Life’s a plane for Kloppers
BHP Billiton’s chief executive has played the merger game before, and wants to win again
DURING 2001, Marius Kloppers spent more than 100 nights sleeping on aircraft, a gruelling ordeal made necessary by his role in the integration of BHP and Billiton that created the world’s largest mining company. It was the kind of once-in-a-lifetime marathon that would, you might think, be enough for anybody. Apparently not. The chief executive of BHP Billiton is at it again.
Last November, Kloppers launched a takeover bid for Rio Tinto, the mining industry’s No 2 - and he has been travelling almost constantly since as he tries to woo shareholders and placate customers.
If the BHP Billiton experience is any guide, then a successful bid for Rio will need Kloppers to clock up even more flight time in 2008. If he was the kind of single-minded workaholic for whom the rest of life fell a distant second, then such a prospect would, perhaps, be understandable. But Kloppers is far from that.
He is, however, a man of contradictions, an ambitious businessman, a brilliant PhD and a proven corporate predator, yet also a devoted family man (with three children, one adopted) and a vegetarian whose most expensive asset until recently was a simple family Nissan.
When Chip Goodyear, the former head of BHP, announced his retirement last year, Kloppers’s name was mentioned as a possible replacement.
But there were other, apparently stronger, candidates and the South African was considered an outsider. The BHP board is understood to have been wowed by the 44-yearold’s energy and ambition, and he got the job.
That ambition manifested itself within months of Kloppers taking the helm as he launched the audacious bid for Rio Tinto. If the deal is successful, it will be one of the largest takeovers in corporate history and will create the biggest company in the UK — bigger, even, than BP.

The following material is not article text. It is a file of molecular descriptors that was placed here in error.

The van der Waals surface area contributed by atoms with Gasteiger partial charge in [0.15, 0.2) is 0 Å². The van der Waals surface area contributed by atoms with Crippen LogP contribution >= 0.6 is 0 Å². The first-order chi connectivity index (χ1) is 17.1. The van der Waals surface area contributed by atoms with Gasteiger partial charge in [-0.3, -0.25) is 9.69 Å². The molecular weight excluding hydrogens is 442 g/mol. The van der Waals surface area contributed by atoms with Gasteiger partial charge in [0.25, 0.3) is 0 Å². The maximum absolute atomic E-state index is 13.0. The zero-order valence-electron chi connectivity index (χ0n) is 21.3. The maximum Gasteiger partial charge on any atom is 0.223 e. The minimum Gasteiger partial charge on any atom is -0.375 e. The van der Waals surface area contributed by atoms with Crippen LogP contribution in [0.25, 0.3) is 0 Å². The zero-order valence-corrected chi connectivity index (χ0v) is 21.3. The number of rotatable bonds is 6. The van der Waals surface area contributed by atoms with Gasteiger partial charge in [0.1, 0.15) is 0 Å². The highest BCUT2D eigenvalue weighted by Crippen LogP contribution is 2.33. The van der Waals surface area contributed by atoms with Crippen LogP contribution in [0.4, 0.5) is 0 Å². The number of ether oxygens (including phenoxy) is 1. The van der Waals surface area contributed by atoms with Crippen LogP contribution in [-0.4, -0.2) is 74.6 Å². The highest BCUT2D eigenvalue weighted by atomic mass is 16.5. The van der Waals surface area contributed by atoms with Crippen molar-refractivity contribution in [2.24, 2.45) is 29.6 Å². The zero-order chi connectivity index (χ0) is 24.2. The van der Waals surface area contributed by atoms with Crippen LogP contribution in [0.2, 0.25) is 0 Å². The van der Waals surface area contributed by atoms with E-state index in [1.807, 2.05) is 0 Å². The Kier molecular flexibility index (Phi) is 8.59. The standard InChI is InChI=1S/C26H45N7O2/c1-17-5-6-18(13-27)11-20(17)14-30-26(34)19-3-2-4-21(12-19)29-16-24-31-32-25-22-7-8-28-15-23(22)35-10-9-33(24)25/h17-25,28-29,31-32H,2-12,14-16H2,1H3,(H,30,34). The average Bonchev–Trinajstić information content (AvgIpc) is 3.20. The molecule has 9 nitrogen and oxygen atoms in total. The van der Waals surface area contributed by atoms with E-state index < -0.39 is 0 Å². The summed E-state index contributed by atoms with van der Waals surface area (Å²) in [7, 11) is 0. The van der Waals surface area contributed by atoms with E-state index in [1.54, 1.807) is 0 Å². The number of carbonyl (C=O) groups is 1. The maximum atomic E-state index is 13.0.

Britain’s Takeover Panel has given BHP until February 6 to decide whether to make its approach formal, or to abandon its bid. Given Kloppers’s contradictory nature, it is difficult to predict whether BHP will dig in and go hostile, or walk away.
Most sources close to BHP believe that he will not risk humiliation by walking away, but neither will he throw everything into a knockout bid for Rio. The battle could, therefore, be a long one and there are likely to be many more sleepless nights on planes.
Kloppers entered the mining industry in the same year that Tom Albanese, his rival, joined Rio Tinto. He is a chemical engineer by training, but entered management after gaining a PhD from the highly respected Massachusetts Institute of Technology and an MBA from Insead, the graduate business school.
He worked for a short period with McKinseys in the Netherlands before returning to his native South Africa to run an aluminium smelter.
He became part of the circle of brash young executives working for Brian Gilbertson at South Africa’s Billiton, and was instrumental in merging the company with BHP after the 2001 deal.
‘‘ I grew up working for a live-by-the-sword company,’’ Kloppers said of his time with Billiton. The boldness that he inherited has impressed City bankers, who have rushed to provide funding for BHP’s bid.
However, there are risks to living by the sword, as the old saying points out. For example, BHP’s bid for Rio has angered the Chinese, BHP’s largest customer. The authorities in Beijing are worried that a joint BHPRio would control 36 per cent of the world’s iron ore reserves.
Vale, the Brazilian miner formerly known as CVRD, controls another 38 per cent and China’s steel producers, who are helping to create the infrastructure to support the country’s extraordinarily rapid growth, fear that they will be hurt by a duopoly capable of dictating prices.
Kloppers’s move for Rio could backfire, therefore, if it forces the Chinese to take a blocking stake in Rio. Alternatively, the Chinese may demand lower prices for iron ore, potentially robbing shareholders of a huge windfall from rising prices. Then there is the opportunity cost of a bid for Rio. BHP’s oil division is, at last, beginning to deliver and there are voices within the BHP hierarchy arguing that the company should instead invest its money in the petroleum sector.
As the BHP-Rio saga progresses the difference between the two companies and their chief executives may grow more pronounced. Albanese mirrors Rio in his understated thoughtfulness, Kloppers embodies BHP’s bolder, brasher culture.
As Kloppers keeps up his campaign, it seems unlikely that his opposite number will give up without a genuine struggle. The Times
Bold: Marius Kloppers embodies BHP’s image abroad